The true artist flows like Becoming personified, for he thrives as who and what he is through ceaseless displacement and change. Not by chance, but intentionally, for stasis is the eternal foe of every creative spirit. Call it a propensity to boredom if you will, but the greatest artists are the boldest revolutionaries, forever overthrowing their own ideals, even their own inclinations and drives. They experiment with methods, techniques, and styles; they explore themselves; they master their craft. Then suddenly, remarkably, they change direction, sometimes to the horror of their admirers, to the horror even of that part of themselves that feels settled and at ease. Something within the artist senses that settled ease is the death of creativity, the cessation of all accomplishment. In logical terms we might call the artist’s tendency to revolution a form of “inconsistency.” Well then, so much the worse for logic and consistency!

Now why should philosophers deny themselves the pleasure of ascent and the joy of creative intellectual revolution? Fear of violating disciplinary boundaries? Fear of the bogeyman of validity? Is the philosopher then a coward? Let’s say that the typical philosopher is a slave to reason. He regards it as his business, his professional academic concern, to formulate arguments or theories to defend against all rivals. He lavishes his theories with greater care than he gives to himself. The truth is more valuable than the man, he says. He is a “truth-seeker.” Wherefore? And if I myself am the man whose value is at issue? No, no. I say: to the devil with this pious reverence for consistency and objectivity, as if logic were truth and truth were divine. Life itself is the highest value of a living organism—in my own case, my life, and the truth be damned.

On my deathbed I shall give no thought to whether any of my pet ideas have been proven finally and irrefutably true. I shall want to review my past and affirm with confidence that mine was a rich, rowdy, expansive, profound, joyful, intellectually creative life. And I hope that with my final breath I shall pronounce an exuberant Yes! to life, to my life. To my ideas, too, of course; but not primarily to their “truth-value.” Rather to their beauty, to the grace of their companionship, to the favor of their arrival and even of their leave-taking. I do not dismiss the truth as altogether without value, for the artist dips his brush in every color as it suits his mood. The philosopher-artist too. Yet I shall always subordinate truth to life, never my life to truth. For my ultimate aim is neither correspondence nor confirmation, but experience, adventure, growth, ascent. Really, I just want to feel alive.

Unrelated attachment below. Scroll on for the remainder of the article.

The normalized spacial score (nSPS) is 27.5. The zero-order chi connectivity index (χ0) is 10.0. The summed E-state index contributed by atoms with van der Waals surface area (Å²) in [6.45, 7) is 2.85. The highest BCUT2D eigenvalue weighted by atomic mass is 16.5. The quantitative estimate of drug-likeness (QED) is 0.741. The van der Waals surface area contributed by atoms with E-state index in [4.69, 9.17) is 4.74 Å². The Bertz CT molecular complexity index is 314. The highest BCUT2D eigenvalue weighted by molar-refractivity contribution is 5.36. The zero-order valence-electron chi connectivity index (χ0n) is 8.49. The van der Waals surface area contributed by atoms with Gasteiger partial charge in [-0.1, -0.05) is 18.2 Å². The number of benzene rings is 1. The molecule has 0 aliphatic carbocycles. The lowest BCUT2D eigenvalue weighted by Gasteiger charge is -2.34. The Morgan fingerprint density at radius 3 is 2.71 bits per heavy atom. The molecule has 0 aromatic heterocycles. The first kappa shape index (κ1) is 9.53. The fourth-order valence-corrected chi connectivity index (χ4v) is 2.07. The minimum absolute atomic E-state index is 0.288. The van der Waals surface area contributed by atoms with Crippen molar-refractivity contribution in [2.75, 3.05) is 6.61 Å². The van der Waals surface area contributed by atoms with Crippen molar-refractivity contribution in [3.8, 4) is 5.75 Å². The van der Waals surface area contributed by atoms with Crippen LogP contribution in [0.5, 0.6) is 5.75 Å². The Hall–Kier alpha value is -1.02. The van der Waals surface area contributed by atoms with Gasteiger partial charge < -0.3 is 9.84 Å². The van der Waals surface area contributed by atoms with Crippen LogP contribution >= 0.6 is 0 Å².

Consider these matters in the context of pure art. The Impressionists did nothing to prove the validity of their vision. Monet provided no argument for the soundness of his water lilies, nor did Pissarro expose fallacies in proposed refutations of his haystacks. Artistic revolutions do not hinge on proof. Rather, the Impressionists gave their peers permission to explore new modes of perception and novel techniques of painting. They sanctioned the insurrection by their very act of rebelling.

Similarly, the philosopher as revolutionary does not require proof—as if any man has ever strictly proven anything of interest in this world. At most the philosopher requires permission, the sanction to follow his Muse no matter its eccentric deviations from tradition, the follies intermingled with its seriousness. And as among the artists, the highest manifestation of the type philosopher, the creator as opposed to the follower, will provide his own sanction. Will be his own sanction. His permission is his boldness, his recklessness even, for the tradition he most opposes resides within. He takes up arms against himself to serve himself; reverberations manifesting in the external world are after-shocks of this central act. He himself—heart and mind—is his masterpiece, never complete yet fulfilled at every moment.


The Next Installment